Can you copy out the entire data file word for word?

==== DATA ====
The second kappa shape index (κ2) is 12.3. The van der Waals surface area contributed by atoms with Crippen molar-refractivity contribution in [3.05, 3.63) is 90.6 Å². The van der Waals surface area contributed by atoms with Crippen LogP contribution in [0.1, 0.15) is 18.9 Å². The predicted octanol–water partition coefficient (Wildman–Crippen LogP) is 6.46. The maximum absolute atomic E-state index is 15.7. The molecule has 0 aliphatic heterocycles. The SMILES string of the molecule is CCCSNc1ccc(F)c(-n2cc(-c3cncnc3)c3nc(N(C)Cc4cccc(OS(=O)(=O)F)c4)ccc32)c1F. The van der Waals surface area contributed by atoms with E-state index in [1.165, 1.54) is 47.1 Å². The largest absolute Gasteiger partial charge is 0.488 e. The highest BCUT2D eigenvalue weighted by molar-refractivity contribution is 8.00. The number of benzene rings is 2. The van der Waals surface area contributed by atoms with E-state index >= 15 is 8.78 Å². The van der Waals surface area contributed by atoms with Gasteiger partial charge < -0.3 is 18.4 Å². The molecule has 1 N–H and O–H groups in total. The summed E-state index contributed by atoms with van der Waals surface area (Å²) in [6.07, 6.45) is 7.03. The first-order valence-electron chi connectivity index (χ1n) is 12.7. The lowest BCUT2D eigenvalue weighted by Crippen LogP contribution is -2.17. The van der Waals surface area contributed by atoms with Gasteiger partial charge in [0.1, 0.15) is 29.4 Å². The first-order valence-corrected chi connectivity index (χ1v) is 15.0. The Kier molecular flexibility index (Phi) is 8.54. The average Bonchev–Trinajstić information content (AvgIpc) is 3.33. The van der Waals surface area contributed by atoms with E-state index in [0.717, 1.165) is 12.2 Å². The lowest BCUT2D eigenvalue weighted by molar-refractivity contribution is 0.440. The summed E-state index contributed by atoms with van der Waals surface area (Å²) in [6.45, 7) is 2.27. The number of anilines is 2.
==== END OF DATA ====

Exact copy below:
The second kappa shape index (κ2) is 12.3. The van der Waals surface area contributed by atoms with Crippen molar-refractivity contribution in [3.05, 3.63) is 90.6 Å². The van der Waals surface area contributed by atoms with Crippen LogP contribution in [0.1, 0.15) is 18.9 Å². The predicted octanol–water partition coefficient (Wildman–Crippen LogP) is 6.46. The maximum absolute atomic E-state index is 15.7. The molecule has 0 aliphatic heterocycles. The SMILES string of the molecule is CCCSNc1ccc(F)c(-n2cc(-c3cncnc3)c3nc(N(C)Cc4cccc(OS(=O)(=O)F)c4)ccc32)c1F. The van der Waals surface area contributed by atoms with E-state index in [1.165, 1.54) is 47.1 Å². The largest absolute Gasteiger partial charge is 0.488 e. The highest BCUT2D eigenvalue weighted by molar-refractivity contribution is 8.00. The number of benzene rings is 2. The van der Waals surface area contributed by atoms with E-state index >= 15 is 8.78 Å². The van der Waals surface area contributed by atoms with Gasteiger partial charge < -0.3 is 18.4 Å². The molecule has 1 N–H and O–H groups in total. The summed E-state index contributed by atoms with van der Waals surface area (Å²) in [6.07, 6.45) is 7.03. The first-order valence-electron chi connectivity index (χ1n) is 12.7. The lowest BCUT2D eigenvalue weighted by Crippen LogP contribution is -2.17. The van der Waals surface area contributed by atoms with Gasteiger partial charge in [0.1, 0.15) is 29.4 Å². The first-order valence-corrected chi connectivity index (χ1v) is 15.0. The Kier molecular flexibility index (Phi) is 8.54. The average Bonchev–Trinajstić information content (AvgIpc) is 3.33. The van der Waals surface area contributed by atoms with E-state index in [0.717, 1.165) is 12.2 Å². The lowest BCUT2D eigenvalue weighted by molar-refractivity contribution is 0.440. The summed E-state index contributed by atoms with van der Waals surface area (Å²) in [6.45, 7) is 2.27. The number of anilines is 2.